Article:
Interesting - I am sure that you will agree there is a distinction between Excepted and Exempt and as a matter of fact both are categories appearing in Charity Law. Neither relate to VAT exemption as that comes within the jurisdiction of the Revenue & Customs.
Whilst these two categories and also registered status are well defined within Charity Law, there is some distinct blurring of the application as it relates to ACO Charities. This is not helped by the review of Governance which has added to the confusion, One notable addition is the discovery that Charities are required to be managed by Trustees, so ACP11 introduces this requirement ignoring the fact that Trustees are defined by totally separate legislation, and as Charity Law pre-dates The Charities Act 2011, the ACO related Charities have always had Trustees in the form of the Civilian Committee members.
The 2011 Act actually ended Excepted status for new Charities on and from 31 January 2009, therefore Statute appears to say that any New Charity, after that date, is required to be registered. The ACO seems to have a different interpretation which has yet to be substantiated.
Mention of Form 60 is another contentious issue; Excepted Charities are required to prepare and maintain annual reports and accounts, but there is no requirement for any annual submission to the Charity Commission; the ACO has come up with Form 60, which has no basis in statute, and yet the ACO perceives they have powers akin to the charity regulator. This is where the ACO believes it has powers of control over Trustees, when in fact Trustees are accountable to the Charity Commission, and bound by Statute, but not under the control of the Commission other than where the Commission is required to intervene ‘in the interests of the charity and for the protection of charitable funds’
Whatever perception the ACO, there is no evidence to suggest that after Form 60 there is used to monitor that charitable monies are applied properly and consistently in accordance with the aims and objectives by the authorised Trustees, for the benefit of the Cadets. Instances of payments for Car hire and probably air fares for overseas visits by non beneficiaries come to mind.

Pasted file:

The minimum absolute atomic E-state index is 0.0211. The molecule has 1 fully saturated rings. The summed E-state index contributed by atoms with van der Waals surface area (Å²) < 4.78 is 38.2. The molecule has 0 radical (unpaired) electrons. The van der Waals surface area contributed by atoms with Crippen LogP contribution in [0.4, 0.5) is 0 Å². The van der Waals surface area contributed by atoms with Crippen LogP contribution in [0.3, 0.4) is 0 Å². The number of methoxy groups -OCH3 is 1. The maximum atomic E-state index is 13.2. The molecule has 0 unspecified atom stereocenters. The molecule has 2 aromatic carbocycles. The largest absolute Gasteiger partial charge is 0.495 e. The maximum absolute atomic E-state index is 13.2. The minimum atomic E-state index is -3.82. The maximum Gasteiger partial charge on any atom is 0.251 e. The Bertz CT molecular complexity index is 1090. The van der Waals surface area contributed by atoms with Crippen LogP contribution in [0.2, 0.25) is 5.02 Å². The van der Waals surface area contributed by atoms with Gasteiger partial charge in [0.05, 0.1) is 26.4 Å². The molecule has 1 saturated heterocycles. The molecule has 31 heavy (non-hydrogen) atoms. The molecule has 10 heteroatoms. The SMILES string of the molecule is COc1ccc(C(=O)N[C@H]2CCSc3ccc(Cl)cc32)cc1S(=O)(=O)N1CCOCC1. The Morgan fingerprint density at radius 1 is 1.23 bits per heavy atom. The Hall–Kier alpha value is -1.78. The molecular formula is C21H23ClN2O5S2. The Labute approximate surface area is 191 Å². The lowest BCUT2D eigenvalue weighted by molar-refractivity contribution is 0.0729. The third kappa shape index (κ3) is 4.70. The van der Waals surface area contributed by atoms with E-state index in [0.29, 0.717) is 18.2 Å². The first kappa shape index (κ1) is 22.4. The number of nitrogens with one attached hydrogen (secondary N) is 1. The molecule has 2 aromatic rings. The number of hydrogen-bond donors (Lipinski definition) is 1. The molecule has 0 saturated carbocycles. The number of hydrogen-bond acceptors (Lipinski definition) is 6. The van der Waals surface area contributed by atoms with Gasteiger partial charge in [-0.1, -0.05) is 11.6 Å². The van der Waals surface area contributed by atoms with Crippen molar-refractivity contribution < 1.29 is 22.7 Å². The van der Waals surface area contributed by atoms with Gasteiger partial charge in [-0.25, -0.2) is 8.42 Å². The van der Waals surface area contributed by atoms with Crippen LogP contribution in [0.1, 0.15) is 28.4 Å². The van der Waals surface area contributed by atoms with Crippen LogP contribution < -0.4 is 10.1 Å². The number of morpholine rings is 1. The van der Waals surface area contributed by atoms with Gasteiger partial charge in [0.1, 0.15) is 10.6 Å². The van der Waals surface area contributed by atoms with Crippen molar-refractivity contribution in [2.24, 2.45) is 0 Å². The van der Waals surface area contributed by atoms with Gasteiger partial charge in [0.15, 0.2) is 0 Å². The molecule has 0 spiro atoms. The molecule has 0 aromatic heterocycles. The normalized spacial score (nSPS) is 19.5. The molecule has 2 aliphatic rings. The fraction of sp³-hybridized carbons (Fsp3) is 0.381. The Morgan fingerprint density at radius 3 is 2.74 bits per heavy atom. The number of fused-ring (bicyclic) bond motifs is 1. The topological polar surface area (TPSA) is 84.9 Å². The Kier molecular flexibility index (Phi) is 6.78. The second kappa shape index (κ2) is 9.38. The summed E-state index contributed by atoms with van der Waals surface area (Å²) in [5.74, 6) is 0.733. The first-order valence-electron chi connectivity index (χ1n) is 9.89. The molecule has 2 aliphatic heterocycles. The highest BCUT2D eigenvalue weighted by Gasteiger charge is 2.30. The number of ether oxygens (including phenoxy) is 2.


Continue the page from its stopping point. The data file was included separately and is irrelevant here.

At present it is doubtful that whatever is said in ACP10/11 is a true and indicative (and legally qualified) statement of charity law. It is not then clear how the Law has ceased the granting of Excepted status, yet new Squadron charities can claim to be Excepted, when this was always dependent upon the Commission making a specific Exception order. Ultimately the requirement will be that all Charities will be Registered as is the Law in Scotland and Northern lreland.
As far as VAT is concerned, as a not for profit organisation, and the majority of ACO charities with modest income/turnover, it seems hardly worth the hassle of further administration. But when you read up, it seems more a matter that certain goods and services are exempt and the ACO is not a supplier of goods and services.
It also seems that for any VAT involvement, you need a Charity Registration number, which you don’t have as an Excepted Charity and neither does the ACO, because the ACO is not itself a Charity. But you can claim back VAT if you are registered for VAT, but that threshold is high and way above most Squadron income level.
But this is a decision that Trustees can make themselves in their remit to manage to Charitable funds, in the same way that they can decide to become a registered charity, if they determine it to be to the advantage of their charity.
Gift Aid: when this first thrust itself upon the ACO, there was a requirement for a signed declaration to confirm status as a UK tax payer. There was potential to retrospect this over 6 years - you can imagine the work entailed in contacting all the adults over this period, because sadly the ACO has always had a high rate of attrition. When I was Treasurer, supported by my colleagues, it seemed to involve an inordinate amount of time, so we did not pursue it. Currently the process does not require individual declarations, so why not look into it.